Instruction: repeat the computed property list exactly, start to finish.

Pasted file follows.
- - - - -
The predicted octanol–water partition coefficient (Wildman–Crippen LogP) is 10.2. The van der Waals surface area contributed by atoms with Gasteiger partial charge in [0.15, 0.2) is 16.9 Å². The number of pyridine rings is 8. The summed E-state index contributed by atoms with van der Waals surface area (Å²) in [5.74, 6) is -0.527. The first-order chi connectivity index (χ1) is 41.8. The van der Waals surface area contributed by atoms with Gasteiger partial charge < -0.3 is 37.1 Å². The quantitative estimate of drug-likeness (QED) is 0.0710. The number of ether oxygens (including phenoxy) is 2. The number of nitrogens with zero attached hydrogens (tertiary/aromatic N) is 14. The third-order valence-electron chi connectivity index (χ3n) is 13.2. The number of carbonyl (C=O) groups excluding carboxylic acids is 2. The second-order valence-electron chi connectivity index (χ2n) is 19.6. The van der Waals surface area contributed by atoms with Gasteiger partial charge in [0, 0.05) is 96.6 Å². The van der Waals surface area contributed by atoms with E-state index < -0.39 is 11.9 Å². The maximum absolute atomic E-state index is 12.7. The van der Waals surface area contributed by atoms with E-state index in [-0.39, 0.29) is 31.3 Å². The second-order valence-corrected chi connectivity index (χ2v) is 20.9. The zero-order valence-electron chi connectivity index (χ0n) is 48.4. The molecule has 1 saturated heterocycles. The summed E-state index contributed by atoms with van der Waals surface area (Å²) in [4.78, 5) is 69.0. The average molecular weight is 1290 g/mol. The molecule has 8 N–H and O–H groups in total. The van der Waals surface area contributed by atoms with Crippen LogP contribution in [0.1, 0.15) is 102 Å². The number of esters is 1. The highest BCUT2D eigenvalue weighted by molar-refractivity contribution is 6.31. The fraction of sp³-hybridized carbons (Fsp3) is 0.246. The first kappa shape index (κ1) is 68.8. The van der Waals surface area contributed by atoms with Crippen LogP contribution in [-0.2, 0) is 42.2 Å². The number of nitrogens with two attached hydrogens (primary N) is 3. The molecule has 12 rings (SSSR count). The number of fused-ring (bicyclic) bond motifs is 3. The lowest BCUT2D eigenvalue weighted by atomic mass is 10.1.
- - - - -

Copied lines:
The predicted octanol–water partition coefficient (Wildman–Crippen LogP) is 10.2. The van der Waals surface area contributed by atoms with Gasteiger partial charge in [0.15, 0.2) is 16.9 Å². The number of pyridine rings is 8. The summed E-state index contributed by atoms with van der Waals surface area (Å²) in [5.74, 6) is -0.527. The first-order chi connectivity index (χ1) is 41.8. The van der Waals surface area contributed by atoms with Gasteiger partial charge < -0.3 is 37.1 Å². The quantitative estimate of drug-likeness (QED) is 0.0710. The number of ether oxygens (including phenoxy) is 2. The number of nitrogens with zero attached hydrogens (tertiary/aromatic N) is 14. The third-order valence-electron chi connectivity index (χ3n) is 13.2. The number of carbonyl (C=O) groups excluding carboxylic acids is 2. The second-order valence-electron chi connectivity index (χ2n) is 19.6. The van der Waals surface area contributed by atoms with Gasteiger partial charge in [0, 0.05) is 96.6 Å². The van der Waals surface area contributed by atoms with E-state index < -0.39 is 11.9 Å². The maximum absolute atomic E-state index is 12.7. The van der Waals surface area contributed by atoms with E-state index in [-0.39, 0.29) is 31.3 Å². The second-order valence-corrected chi connectivity index (χ2v) is 20.9. The zero-order valence-electron chi connectivity index (χ0n) is 48.4. The molecule has 1 saturated heterocycles. The summed E-state index contributed by atoms with van der Waals surface area (Å²) in [4.78, 5) is 69.0. The average molecular weight is 1290 g/mol. The molecule has 8 N–H and O–H groups in total. The van der Waals surface area contributed by atoms with Crippen LogP contribution in [0.1, 0.15) is 102 Å². The number of esters is 1. The highest BCUT2D eigenvalue weighted by molar-refractivity contribution is 6.31. The fraction of sp³-hybridized carbons (Fsp3) is 0.246. The first kappa shape index (κ1) is 68.8. The van der Waals surface area contributed by atoms with Crippen LogP contribution in [-0.2, 0) is 42.2 Å². The number of nitrogens with two attached hydrogens (primary N) is 3. The molecule has 12 rings (SSSR count). The number of fused-ring (bicyclic) bond motifs is 3. The lowest BCUT2D eigenvalue weighted by atomic mass is 10.1.